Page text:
The American psychologist and editor James Cattell was a pioneer in American psychology, James McKeen Cattell Study on Psychology who influenced the profession to use objective methods of study and to apply psychology to practical aspects of life. He was born in 1860 in Easton, Pennsylvania. He was educated by a private tutor in his home. Cattel’s father was a professor of ancient languages, later he became the president of the college.
Cattell joined college officially when he was 20 years old and got his undergraduate degree. Cattell held the first professorship in psychology in 1888 at the University of Pennsylvania. He made his greatest contributions to the field of psychology when he was professor at Columbia University.
Thorndike was his student at Columbia University. He researched reading and perception, psychophysics, individual differences and individual’s reaction times to various stimuli. Moreover, Cattell said that scientific findings should be utilized in practical ways. He revolutionized some educational practices such as methods of teaching reading and spelling. He was also one of the founders of the American Psychological Association and of several other scientific societies. He launched and published several scientific journals including Psychological Review, Science, Scientific Monthly, School and Society and The American Naturalist. He also prepared and published the first editions of American Men of Science and Leaders in Education.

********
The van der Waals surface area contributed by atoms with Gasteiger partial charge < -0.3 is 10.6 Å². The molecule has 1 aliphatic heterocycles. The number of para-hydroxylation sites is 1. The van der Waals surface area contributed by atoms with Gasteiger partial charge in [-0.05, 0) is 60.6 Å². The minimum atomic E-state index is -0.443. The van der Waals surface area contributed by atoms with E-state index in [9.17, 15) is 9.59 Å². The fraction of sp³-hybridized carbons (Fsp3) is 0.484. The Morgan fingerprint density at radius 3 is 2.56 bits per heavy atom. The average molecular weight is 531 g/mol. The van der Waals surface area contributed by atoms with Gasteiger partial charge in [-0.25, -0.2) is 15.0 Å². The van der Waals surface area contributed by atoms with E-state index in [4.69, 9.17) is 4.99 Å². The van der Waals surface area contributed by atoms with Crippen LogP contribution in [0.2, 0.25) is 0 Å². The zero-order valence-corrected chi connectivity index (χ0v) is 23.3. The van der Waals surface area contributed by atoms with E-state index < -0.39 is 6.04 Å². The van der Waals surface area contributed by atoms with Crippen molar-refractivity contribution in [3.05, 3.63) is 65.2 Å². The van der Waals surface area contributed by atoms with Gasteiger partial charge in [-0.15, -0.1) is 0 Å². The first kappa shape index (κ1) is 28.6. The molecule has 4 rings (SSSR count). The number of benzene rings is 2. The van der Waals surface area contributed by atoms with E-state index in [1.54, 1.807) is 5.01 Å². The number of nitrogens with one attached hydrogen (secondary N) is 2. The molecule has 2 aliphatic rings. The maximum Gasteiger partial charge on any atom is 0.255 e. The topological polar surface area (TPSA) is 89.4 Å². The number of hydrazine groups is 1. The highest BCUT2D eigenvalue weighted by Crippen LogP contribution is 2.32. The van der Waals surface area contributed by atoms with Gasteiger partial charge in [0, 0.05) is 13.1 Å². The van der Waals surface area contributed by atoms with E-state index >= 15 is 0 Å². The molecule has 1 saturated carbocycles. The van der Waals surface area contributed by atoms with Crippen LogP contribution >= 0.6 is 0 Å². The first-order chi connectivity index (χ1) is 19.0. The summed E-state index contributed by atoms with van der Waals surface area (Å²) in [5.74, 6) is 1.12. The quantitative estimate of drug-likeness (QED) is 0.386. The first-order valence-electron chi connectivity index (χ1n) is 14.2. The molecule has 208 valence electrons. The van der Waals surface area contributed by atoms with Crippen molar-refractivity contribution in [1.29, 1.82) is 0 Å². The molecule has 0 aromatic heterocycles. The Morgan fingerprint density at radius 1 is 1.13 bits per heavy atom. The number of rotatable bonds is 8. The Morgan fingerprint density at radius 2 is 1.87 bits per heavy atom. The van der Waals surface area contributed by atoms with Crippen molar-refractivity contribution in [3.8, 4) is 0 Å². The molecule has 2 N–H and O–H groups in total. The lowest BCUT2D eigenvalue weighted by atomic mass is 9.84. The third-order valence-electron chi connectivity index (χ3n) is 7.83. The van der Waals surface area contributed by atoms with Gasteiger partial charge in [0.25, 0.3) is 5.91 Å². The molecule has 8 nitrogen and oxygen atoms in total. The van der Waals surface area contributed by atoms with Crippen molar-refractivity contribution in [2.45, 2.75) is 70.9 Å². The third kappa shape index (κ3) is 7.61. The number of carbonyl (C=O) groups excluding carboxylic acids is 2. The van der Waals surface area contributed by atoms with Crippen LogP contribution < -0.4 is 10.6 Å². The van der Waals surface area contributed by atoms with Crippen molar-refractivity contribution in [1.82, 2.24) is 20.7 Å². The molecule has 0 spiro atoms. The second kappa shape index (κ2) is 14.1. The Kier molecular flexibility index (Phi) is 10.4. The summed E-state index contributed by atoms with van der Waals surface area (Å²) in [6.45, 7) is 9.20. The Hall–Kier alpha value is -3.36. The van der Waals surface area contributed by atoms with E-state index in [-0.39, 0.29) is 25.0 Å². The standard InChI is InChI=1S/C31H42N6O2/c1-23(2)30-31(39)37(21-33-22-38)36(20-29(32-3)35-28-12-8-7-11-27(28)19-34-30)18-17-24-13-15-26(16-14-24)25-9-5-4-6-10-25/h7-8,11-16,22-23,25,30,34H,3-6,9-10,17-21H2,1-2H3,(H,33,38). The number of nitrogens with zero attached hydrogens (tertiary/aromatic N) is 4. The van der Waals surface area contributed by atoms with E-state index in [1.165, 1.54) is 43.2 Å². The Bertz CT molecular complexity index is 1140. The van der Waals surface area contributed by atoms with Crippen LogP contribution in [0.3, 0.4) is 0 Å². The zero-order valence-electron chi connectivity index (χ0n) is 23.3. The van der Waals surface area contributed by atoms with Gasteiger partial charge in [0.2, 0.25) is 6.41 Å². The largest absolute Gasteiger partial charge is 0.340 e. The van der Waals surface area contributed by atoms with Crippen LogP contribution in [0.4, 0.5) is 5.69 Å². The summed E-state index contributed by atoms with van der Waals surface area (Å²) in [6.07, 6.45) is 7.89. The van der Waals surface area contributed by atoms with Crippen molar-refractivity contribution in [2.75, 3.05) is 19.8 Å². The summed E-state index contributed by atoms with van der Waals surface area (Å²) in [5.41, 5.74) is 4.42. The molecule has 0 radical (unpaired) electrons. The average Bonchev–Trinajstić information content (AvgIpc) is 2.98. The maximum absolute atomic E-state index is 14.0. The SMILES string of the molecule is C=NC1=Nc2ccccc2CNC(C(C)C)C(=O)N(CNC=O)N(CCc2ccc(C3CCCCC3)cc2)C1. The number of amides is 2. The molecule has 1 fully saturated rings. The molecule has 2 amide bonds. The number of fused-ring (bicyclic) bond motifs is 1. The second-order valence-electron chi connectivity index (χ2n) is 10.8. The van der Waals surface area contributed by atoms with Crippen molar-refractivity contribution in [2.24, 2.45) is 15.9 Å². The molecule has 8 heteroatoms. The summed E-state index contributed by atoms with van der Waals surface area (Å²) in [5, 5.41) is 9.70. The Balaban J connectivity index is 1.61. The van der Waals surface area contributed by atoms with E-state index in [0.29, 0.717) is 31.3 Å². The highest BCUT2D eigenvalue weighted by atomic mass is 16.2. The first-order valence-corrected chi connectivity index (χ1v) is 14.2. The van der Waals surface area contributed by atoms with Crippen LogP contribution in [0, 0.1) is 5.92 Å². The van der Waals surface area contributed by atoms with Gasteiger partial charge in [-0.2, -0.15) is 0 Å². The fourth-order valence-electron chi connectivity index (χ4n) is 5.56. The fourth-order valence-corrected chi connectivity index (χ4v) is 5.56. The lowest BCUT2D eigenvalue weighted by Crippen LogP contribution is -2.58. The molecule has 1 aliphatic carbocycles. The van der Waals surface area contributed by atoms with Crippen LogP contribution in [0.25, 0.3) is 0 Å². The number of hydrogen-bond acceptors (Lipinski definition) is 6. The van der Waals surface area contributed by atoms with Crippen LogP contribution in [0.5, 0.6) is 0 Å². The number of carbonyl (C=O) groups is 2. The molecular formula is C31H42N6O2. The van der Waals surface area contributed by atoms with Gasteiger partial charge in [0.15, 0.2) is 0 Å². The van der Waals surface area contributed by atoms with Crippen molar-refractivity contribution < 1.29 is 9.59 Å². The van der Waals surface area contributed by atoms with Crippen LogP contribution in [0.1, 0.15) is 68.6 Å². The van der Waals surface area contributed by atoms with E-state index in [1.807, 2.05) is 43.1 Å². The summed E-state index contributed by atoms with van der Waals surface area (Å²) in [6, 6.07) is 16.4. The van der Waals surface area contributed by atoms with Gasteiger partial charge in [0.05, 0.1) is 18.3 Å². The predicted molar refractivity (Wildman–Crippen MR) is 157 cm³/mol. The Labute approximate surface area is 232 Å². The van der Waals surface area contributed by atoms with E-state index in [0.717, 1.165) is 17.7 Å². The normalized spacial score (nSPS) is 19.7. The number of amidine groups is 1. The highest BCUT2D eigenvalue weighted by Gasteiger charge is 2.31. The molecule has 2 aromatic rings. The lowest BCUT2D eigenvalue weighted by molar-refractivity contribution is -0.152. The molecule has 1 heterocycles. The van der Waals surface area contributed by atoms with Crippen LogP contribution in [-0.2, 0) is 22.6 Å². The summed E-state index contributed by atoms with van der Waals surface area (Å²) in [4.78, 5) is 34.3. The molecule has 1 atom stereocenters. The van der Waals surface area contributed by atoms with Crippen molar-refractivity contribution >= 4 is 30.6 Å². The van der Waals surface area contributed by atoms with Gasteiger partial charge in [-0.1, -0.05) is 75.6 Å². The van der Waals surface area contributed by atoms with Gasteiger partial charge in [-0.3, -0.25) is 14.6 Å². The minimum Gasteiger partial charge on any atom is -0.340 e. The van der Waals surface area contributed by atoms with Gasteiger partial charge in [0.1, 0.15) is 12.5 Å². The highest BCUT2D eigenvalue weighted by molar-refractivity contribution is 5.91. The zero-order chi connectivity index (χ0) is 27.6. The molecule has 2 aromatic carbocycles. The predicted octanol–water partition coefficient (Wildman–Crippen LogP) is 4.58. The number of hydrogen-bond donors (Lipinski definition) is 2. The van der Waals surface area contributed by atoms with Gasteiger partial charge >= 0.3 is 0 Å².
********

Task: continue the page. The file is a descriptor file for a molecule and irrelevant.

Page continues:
He studied reaction times of two subjects under different conditions (e.g. attention, practice, fatigue). Cattell also devised his own tests to measure mental abilities of his students. They include:
1. Pressure causing pain
2. Sensation areas (minimum distance between two points on the skin where the person senses two points)
3. Rate of movement
4. Least noticeable difference in weight
5. Reaction time for sound
6. Number of letters repeated on one hearing etc.